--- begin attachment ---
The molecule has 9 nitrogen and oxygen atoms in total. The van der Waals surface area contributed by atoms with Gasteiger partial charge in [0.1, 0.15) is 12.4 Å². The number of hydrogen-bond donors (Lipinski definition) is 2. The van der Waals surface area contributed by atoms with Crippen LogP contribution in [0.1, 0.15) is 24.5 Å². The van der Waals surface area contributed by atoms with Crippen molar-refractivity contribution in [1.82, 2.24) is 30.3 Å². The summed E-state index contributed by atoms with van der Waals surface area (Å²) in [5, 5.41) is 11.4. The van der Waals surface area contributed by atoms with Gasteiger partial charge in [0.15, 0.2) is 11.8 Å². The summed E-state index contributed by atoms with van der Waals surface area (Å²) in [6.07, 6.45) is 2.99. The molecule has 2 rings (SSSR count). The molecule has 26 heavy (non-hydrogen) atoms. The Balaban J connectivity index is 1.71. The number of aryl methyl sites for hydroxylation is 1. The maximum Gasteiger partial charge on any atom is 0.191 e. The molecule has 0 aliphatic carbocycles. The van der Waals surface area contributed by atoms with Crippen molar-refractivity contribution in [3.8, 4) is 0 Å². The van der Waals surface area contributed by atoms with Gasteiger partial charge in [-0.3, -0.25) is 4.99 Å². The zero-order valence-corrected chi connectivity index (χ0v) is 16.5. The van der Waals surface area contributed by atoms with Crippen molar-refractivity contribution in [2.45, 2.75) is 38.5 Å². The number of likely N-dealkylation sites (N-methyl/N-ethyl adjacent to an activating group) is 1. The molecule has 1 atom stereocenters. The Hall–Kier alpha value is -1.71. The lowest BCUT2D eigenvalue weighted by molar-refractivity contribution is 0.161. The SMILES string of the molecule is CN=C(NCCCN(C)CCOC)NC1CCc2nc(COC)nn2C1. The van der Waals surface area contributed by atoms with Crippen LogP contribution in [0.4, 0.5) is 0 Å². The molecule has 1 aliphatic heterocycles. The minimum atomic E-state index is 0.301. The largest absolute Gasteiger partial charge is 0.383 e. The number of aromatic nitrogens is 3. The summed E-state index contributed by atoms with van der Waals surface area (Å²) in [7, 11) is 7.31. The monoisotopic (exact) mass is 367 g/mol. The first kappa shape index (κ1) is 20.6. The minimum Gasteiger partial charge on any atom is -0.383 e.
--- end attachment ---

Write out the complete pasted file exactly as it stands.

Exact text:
The molecule has 9 nitrogen and oxygen atoms in total. The van der Waals surface area contributed by atoms with Gasteiger partial charge in [0.1, 0.15) is 12.4 Å². The number of hydrogen-bond donors (Lipinski definition) is 2. The van der Waals surface area contributed by atoms with Crippen LogP contribution in [0.1, 0.15) is 24.5 Å². The van der Waals surface area contributed by atoms with Crippen molar-refractivity contribution in [1.82, 2.24) is 30.3 Å². The summed E-state index contributed by atoms with van der Waals surface area (Å²) in [5, 5.41) is 11.4. The van der Waals surface area contributed by atoms with Gasteiger partial charge in [0.15, 0.2) is 11.8 Å². The summed E-state index contributed by atoms with van der Waals surface area (Å²) in [6.07, 6.45) is 2.99. The molecule has 2 rings (SSSR count). The molecule has 26 heavy (non-hydrogen) atoms. The Balaban J connectivity index is 1.71. The number of aryl methyl sites for hydroxylation is 1. The maximum Gasteiger partial charge on any atom is 0.191 e. The molecule has 0 aliphatic carbocycles. The van der Waals surface area contributed by atoms with Crippen molar-refractivity contribution in [3.8, 4) is 0 Å². The van der Waals surface area contributed by atoms with Gasteiger partial charge in [-0.3, -0.25) is 4.99 Å². The zero-order valence-corrected chi connectivity index (χ0v) is 16.5. The van der Waals surface area contributed by atoms with Crippen molar-refractivity contribution in [2.45, 2.75) is 38.5 Å². The number of likely N-dealkylation sites (N-methyl/N-ethyl adjacent to an activating group) is 1. The molecule has 1 atom stereocenters. The Hall–Kier alpha value is -1.71. The lowest BCUT2D eigenvalue weighted by molar-refractivity contribution is 0.161. The SMILES string of the molecule is CN=C(NCCCN(C)CCOC)NC1CCc2nc(COC)nn2C1. The van der Waals surface area contributed by atoms with Crippen LogP contribution in [0.4, 0.5) is 0 Å². The molecule has 1 aliphatic heterocycles. The minimum atomic E-state index is 0.301. The largest absolute Gasteiger partial charge is 0.383 e. The number of aromatic nitrogens is 3. The summed E-state index contributed by atoms with van der Waals surface area (Å²) in [7, 11) is 7.31. The monoisotopic (exact) mass is 367 g/mol. The first kappa shape index (κ1) is 20.6. The minimum Gasteiger partial charge on any atom is -0.383 e.